Growing Asparagus is one of the popular trens these days.  Asparagus grows well if planted between Jan. 15 and March 15. In some areas the Asparagus is also considered a luxury vegetable simply because of its maret expensiveness.There is minimal care needed and it has very few disease/insect problems. Asparagus  gives you tasty flavor, nutritional value and may live for 15 to 25 years.

Asparagus have a high food value for: energy, vitamin A, the B vitamins, vitamin C, potassium, calcium, and phosphorus; a medium amount of: fiber, sodium, magnesium, and protein; and a small amount of: copper, iron, manganese, and zinc; also very low in fats; and no cholesterol. It nut shell it is really a “Heart Healthy Vegetable”!

Asparagus is a cool season perennial with the following environmental preferences:

  1. Light: full morning sun with afternoon shade in this area
  2. Soil: well-drained, deep, friable loam
  3. Fertility: medium-high nitrogen, high amounts of phosphorus, potassium and organic matter
  4. pH level: 6.0 to 7.0
  5. Temperature: 60 to 65 degrees Fahrenheit
  6. Moisture: average
  7. Wind: protection or support after harvest when the ferns may grow to about 5 feet high

Asparagus has a large root system with feeder roots (rhizomes with buds that develop into spears) and storage roots. They may grow one foot down and a couple of feet sideways.

These days some of the new varieties such as, UC-157, Atlas, Apollo and Jersey Knight have proved as better productive alongwith other traditional varities.Home gardeners are advised to buy one or two-years-old asparagus crowns/roots. Ten plants per person would be almost sufficient and twenty or 30 would be appropriate for storage (freezing/canning) or for family purposes.

How To Prepare Planting Bed For Asparagus

The planting area or bed should be at least 4 feet wide and as long as needed for the family. If crowns/roots are spaced 18 inches apart, they should develop larger spears than those planted 15 inches apart. Prepare the bed several months before planting time.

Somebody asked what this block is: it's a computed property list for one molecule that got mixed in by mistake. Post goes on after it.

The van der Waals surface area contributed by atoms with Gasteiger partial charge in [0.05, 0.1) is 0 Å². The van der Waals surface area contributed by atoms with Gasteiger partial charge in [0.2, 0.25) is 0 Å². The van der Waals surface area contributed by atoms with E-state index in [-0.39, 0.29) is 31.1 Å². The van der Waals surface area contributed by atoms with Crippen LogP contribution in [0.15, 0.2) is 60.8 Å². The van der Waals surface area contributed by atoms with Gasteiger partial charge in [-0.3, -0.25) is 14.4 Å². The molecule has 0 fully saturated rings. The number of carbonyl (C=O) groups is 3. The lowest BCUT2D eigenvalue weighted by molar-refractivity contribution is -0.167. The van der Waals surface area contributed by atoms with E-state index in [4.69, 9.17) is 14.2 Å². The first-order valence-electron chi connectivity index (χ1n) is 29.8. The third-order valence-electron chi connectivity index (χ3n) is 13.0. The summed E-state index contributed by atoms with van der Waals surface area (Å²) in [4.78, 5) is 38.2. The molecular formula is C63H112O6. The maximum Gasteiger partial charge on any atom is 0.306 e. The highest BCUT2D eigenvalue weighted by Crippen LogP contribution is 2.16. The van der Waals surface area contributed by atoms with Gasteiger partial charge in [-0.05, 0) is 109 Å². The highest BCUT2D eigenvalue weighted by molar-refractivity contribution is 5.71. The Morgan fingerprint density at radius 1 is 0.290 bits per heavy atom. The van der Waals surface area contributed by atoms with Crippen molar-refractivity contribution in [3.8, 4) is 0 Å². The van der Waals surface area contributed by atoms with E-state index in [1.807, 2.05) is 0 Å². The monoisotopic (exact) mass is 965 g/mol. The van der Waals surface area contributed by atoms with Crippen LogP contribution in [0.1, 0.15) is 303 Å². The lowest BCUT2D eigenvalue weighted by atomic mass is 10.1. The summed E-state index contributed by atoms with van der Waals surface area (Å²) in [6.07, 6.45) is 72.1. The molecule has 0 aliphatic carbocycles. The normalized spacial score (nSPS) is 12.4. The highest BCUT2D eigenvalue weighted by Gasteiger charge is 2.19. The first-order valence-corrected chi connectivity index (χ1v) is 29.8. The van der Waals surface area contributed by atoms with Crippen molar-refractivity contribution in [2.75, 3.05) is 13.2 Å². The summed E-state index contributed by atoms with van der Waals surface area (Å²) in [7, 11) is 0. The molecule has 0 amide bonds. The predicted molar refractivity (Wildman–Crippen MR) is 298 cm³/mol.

The planting row should be a furrow 12 inches deep and 18 inches wide. If the soil removed was sandy loam, it could be mixed with compost and ridged for backfilling as the plants grow. If the soil is clay, it should be removed and used elsewhere. Then the subsoil should be loosened deeper with a garden fork. Several inches of seasoned compost or manure and some complete fertilizer should be mixed in the bottom of the furrow. Make a small mound so the crown will be on top and the roots spread down and around it.

Plant the crowns/roots 9 inches deep in sandy soils and 5 inches deep in clay soils. Plant crowns at different depths to extend harvest time. Cover them 2 to 3 inches with half organic and sandy loam mix; then wet the entire row. When the plants are several inches tall, another layer of the above mix should be added until the furrow is full.

Application of additional watering is recommended if rainfall is inadequate for the young plants.Home Gardeners should know that if the harvesting season is stretching a bit more then no excess carbohydrates should get accumulated in the storage root for the next crop.

How To Harvest Asparagus

You should not attempt harvesting spears that are less than 3/8 inch in diameter. Spears 6 to 8 inches tall are best. If they are taller or the head opens, they are less tender. Some may be ready every day or two. They should be cut off just below the soil surface at a 45-degree angle with a knife. If all of the spears from older plants are too small, the soil needs more fertilizer.

If the newer varieties develop several spears that are from 1/2 to 1 inch in diameter later in the first year, cut only one from each plant during that season. Spears should only be harvested for 2 weeks the first year, 4 weeks the second year, and 6 to 8 weeks thereafter.

Harvest time may be extended when one-half of the area is harvested during the spring and the ferns allowed to grow during the summer and fall, then pruned, mulched and fertilized during mid-winter. Also, one-half of the area is allowed to grow during the spring and summer, then during August pruned, mulched, fertilized and watered to develop a fall crop of spears.

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